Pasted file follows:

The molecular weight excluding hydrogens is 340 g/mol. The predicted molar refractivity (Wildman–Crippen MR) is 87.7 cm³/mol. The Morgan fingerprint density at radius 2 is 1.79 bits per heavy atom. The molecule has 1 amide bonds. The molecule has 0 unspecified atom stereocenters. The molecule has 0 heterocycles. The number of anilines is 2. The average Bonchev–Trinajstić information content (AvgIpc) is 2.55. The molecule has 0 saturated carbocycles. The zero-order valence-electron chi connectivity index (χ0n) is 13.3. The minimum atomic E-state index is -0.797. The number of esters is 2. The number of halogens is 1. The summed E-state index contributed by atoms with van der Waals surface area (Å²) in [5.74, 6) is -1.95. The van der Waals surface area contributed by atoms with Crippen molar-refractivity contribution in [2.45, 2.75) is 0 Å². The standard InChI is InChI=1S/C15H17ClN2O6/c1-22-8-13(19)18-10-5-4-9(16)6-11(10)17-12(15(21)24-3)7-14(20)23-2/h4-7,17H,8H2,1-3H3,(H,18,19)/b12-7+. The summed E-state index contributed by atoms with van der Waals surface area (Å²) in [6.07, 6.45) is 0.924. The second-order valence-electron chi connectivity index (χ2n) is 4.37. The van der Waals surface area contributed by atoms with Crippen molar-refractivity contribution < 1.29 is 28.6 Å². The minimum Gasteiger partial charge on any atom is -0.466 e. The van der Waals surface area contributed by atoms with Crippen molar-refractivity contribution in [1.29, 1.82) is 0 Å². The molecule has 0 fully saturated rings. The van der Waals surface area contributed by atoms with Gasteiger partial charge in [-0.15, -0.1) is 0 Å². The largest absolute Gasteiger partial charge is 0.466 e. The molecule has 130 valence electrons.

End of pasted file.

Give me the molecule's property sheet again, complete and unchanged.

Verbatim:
The molecular weight excluding hydrogens is 340 g/mol. The predicted molar refractivity (Wildman–Crippen MR) is 87.7 cm³/mol. The Morgan fingerprint density at radius 2 is 1.79 bits per heavy atom. The molecule has 1 amide bonds. The molecule has 0 unspecified atom stereocenters. The molecule has 0 heterocycles. The number of anilines is 2. The average Bonchev–Trinajstić information content (AvgIpc) is 2.55. The molecule has 0 saturated carbocycles. The zero-order valence-electron chi connectivity index (χ0n) is 13.3. The minimum atomic E-state index is -0.797. The number of esters is 2. The number of halogens is 1. The summed E-state index contributed by atoms with van der Waals surface area (Å²) in [5.74, 6) is -1.95. The van der Waals surface area contributed by atoms with Crippen molar-refractivity contribution in [2.45, 2.75) is 0 Å². The standard InChI is InChI=1S/C15H17ClN2O6/c1-22-8-13(19)18-10-5-4-9(16)6-11(10)17-12(15(21)24-3)7-14(20)23-2/h4-7,17H,8H2,1-3H3,(H,18,19)/b12-7+. The summed E-state index contributed by atoms with van der Waals surface area (Å²) in [6.07, 6.45) is 0.924. The second-order valence-electron chi connectivity index (χ2n) is 4.37. The van der Waals surface area contributed by atoms with Crippen molar-refractivity contribution < 1.29 is 28.6 Å². The minimum Gasteiger partial charge on any atom is -0.466 e. The van der Waals surface area contributed by atoms with Crippen molar-refractivity contribution in [1.29, 1.82) is 0 Å². The molecule has 0 fully saturated rings. The van der Waals surface area contributed by atoms with Gasteiger partial charge in [-0.15, -0.1) is 0 Å². The largest absolute Gasteiger partial charge is 0.466 e. The molecule has 130 valence electrons.